Charles de Secondat, Baron de Montesquieu (1689-1755)
1) Montesquieu was an important French thinker during the first have of the eighteenth century.
A) In 1700, he attended College de Juilly
B) In 1708, he studied law in Bordeaux and Paris
C) From 1729-31, he studied law in England.
D) After returning to Le Brede in 1731, he began work on what would eventually become The Spirit of the Laws. In 1748, The Spirit of the Laws was published.
E) His ideas about the separation and balance of powers came from his observations of the English government.
2) The Spirit of the Laws made a significant impact on political theory in the eighteenth century.
A) In this work, he develops the idea that the main function of the law is to produce justice (Altschull 73).
B) The Spirit of the Laws contends that republican (democratic) government is better than monarchical or despotic. (Altschull 74)
C) Book 11 discusses political liberty and the Constitution.
1) In defining liberty, he observed that in democracies people seem to do what they want, but political liberty in no way consists of doing what one wants...Liberty can consist only in having the power to do what one should want to do and in no way bei ng constrained to do what one should not want to do. (155)
2) In Ch. #4, he begins to develop the idea that governments need a system to check power, in order that power not be abused. (155)
3) he believed that governments organize for a specific purpose; England was the only country whose constitutional purpose is liberty. (156)
4) He argued that there can be no liberty unless the executive, legislative and judicial branches are separate. (157)
A)He was an early advocate of trials by jury (158).
B) He also believed the accused had the right to answer accusations in a timely manner. (159)
C) He advocated that all citizens should have the right to vote, except for the poor who would have no interest. (160)
D) He believed the executive power should be one person, preferably a monarch, and the legislative power should be vested many. (161)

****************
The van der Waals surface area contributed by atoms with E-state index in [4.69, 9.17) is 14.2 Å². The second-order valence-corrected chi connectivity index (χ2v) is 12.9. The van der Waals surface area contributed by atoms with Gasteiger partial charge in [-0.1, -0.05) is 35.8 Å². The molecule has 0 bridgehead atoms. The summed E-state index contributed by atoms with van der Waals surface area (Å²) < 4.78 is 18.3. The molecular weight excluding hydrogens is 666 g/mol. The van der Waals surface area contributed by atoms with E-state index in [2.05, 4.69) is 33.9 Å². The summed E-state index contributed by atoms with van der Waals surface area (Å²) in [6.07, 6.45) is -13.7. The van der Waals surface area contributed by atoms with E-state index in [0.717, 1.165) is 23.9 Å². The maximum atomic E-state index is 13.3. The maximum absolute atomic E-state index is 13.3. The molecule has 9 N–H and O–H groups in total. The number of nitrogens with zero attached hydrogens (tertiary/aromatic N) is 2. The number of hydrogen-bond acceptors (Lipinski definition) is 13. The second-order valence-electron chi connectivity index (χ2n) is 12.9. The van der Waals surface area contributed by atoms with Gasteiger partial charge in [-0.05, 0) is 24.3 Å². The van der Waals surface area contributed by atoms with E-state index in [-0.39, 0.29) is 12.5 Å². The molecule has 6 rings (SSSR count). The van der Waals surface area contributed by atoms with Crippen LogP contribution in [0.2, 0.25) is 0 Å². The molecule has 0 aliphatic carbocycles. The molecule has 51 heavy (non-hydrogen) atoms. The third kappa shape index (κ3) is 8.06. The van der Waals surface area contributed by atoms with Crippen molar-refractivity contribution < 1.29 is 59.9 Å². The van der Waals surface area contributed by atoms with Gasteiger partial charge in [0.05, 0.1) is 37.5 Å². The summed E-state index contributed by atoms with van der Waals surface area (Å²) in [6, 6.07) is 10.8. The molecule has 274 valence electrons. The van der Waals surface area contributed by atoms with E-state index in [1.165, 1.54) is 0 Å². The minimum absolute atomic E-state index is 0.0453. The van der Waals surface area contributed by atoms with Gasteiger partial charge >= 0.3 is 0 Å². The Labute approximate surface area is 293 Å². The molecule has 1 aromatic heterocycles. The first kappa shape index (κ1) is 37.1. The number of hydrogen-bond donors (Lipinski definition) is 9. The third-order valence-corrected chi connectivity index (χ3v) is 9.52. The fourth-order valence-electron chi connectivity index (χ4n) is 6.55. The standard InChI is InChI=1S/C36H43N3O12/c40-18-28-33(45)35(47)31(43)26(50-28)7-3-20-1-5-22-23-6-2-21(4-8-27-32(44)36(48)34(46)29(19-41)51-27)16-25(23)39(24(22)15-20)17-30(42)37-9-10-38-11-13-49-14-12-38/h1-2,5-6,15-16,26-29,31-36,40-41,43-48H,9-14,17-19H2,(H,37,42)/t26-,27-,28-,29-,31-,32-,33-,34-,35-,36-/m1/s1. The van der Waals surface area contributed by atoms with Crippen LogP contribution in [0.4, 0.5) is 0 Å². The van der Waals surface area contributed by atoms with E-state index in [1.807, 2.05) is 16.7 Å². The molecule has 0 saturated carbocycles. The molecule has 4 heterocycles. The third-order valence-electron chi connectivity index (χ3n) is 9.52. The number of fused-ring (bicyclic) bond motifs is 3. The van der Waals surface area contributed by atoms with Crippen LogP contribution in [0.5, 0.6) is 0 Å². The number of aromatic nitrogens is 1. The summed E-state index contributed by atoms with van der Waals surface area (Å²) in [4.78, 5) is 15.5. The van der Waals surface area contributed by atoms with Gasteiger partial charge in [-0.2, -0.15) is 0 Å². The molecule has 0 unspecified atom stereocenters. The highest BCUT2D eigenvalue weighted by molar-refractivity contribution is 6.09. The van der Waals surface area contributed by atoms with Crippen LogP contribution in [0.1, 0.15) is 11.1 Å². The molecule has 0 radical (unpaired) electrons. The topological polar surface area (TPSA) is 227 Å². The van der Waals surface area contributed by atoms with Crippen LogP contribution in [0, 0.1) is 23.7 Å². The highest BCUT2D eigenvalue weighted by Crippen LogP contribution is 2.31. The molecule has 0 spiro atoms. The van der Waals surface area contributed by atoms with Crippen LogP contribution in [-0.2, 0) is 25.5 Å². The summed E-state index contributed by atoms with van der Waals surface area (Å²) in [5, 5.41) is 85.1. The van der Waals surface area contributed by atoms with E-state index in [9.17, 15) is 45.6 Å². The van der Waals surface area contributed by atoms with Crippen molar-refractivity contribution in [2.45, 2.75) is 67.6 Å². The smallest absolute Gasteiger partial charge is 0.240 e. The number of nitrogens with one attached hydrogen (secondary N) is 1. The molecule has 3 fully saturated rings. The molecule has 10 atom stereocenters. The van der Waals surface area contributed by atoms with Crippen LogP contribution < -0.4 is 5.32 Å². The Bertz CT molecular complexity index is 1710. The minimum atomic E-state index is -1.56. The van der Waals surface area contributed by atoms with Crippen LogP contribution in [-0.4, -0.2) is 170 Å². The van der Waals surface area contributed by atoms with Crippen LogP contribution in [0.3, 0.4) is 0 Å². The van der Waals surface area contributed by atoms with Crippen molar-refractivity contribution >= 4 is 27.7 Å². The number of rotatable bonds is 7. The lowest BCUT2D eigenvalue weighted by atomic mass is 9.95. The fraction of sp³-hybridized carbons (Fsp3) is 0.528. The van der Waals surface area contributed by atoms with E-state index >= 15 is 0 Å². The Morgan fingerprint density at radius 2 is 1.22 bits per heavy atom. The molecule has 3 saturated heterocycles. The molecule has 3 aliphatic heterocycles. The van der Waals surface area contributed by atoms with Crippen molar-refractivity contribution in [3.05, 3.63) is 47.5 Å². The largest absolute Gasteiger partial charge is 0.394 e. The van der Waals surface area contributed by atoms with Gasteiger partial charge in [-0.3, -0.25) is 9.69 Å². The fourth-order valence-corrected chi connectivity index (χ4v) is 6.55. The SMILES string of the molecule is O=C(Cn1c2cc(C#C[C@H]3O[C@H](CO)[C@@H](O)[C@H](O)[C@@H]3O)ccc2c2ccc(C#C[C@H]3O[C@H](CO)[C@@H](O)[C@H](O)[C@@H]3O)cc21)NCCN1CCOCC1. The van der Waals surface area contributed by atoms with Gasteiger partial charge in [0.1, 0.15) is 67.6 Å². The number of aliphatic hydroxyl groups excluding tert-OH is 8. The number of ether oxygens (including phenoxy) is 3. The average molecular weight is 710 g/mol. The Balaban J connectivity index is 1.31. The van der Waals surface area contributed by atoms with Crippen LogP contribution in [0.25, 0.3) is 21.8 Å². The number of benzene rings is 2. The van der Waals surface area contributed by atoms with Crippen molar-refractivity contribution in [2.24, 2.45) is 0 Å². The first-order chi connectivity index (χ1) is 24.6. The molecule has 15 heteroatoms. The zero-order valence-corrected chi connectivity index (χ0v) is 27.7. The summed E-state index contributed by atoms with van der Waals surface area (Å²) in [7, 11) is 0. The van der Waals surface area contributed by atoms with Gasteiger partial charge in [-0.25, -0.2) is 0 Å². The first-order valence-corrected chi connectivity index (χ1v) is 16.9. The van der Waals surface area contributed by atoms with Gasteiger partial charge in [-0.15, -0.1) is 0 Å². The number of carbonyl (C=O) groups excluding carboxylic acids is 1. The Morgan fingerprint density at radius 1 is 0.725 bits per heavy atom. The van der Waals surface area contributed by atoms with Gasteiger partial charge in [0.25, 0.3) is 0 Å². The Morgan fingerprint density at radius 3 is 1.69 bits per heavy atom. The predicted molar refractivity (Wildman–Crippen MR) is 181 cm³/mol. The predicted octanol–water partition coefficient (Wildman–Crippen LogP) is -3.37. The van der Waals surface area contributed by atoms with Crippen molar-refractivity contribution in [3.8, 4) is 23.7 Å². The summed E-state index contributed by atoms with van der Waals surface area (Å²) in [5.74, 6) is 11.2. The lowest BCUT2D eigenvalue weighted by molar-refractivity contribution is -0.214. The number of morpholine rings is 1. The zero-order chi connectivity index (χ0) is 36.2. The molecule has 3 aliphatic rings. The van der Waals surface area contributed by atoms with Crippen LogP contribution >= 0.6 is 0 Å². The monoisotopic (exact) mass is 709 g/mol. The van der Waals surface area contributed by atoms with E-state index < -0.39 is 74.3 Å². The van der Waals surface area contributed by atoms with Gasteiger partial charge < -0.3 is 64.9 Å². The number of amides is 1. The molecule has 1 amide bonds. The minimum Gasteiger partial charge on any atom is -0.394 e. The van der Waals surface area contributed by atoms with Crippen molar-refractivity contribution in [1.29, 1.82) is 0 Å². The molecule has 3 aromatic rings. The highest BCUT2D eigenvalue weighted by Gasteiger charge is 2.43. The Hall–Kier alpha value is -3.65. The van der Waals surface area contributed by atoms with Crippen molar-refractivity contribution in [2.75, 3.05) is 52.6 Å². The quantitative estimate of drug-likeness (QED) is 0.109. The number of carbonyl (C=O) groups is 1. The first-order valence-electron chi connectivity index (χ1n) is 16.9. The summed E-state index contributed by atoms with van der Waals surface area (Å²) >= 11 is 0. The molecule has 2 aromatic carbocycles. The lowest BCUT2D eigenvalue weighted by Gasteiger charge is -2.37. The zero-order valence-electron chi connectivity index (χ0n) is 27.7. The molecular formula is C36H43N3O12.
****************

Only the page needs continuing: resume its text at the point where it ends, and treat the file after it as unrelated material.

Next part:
D) Book 12 explains how laws on political liberty relate to the citizen.
1) He begins by restating that liberty comes from the distribution and balance of power in the three branches of government. (187)
2) he makes a distinction between philosophical liberty and political liberty. The former is freedom to exercise one's will and the latter consists in security. Without good criminal laws there can be no liberty. (188)
3) He believed in the freedom of thought and the law could only punish a person for an external action (197)
4) he defended the freedom of speech by claiming that speech was only an idea. He further argued that speech only becomes criminal only when it prepares, when it accompanies, or when it follows a criminal act (199) The people after hearing a speech s hould judge its usefulness.
5) A large amount of this book is devoted to the discussion of problems with the punishment of treason. It appears that he is arguing that written and spoken ideas should not be considered treason or punished as such unless they are accompanied with cri minal actions.
3) The Spirit of the Laws had a profound influence on the political theorists of the time. It articulates a strong argument for republican government that separates and balances the three powers. Many of his ideas on the role of government and liberty wou ld later be assimilated into the thinking of American theorists such as Jefferson and Madison and much of the United State Constitution would be based on these beliefs. Madison would later extend Montesquieu's ideas by saying that virtue cannot exist in g overnment alone, it must exist in the people, To suppose that any government will secure happiness without any virtue in the people is a chimerical idea. (Altschull 74)
Altschull, J. Herbert. From Milton to McLuhan: The Ideas Behind American Journalism. New York: Longman, 1990.
Montesquieu. the Spirit of the Laws. eds. Cohler, Anne, Basia Miller an$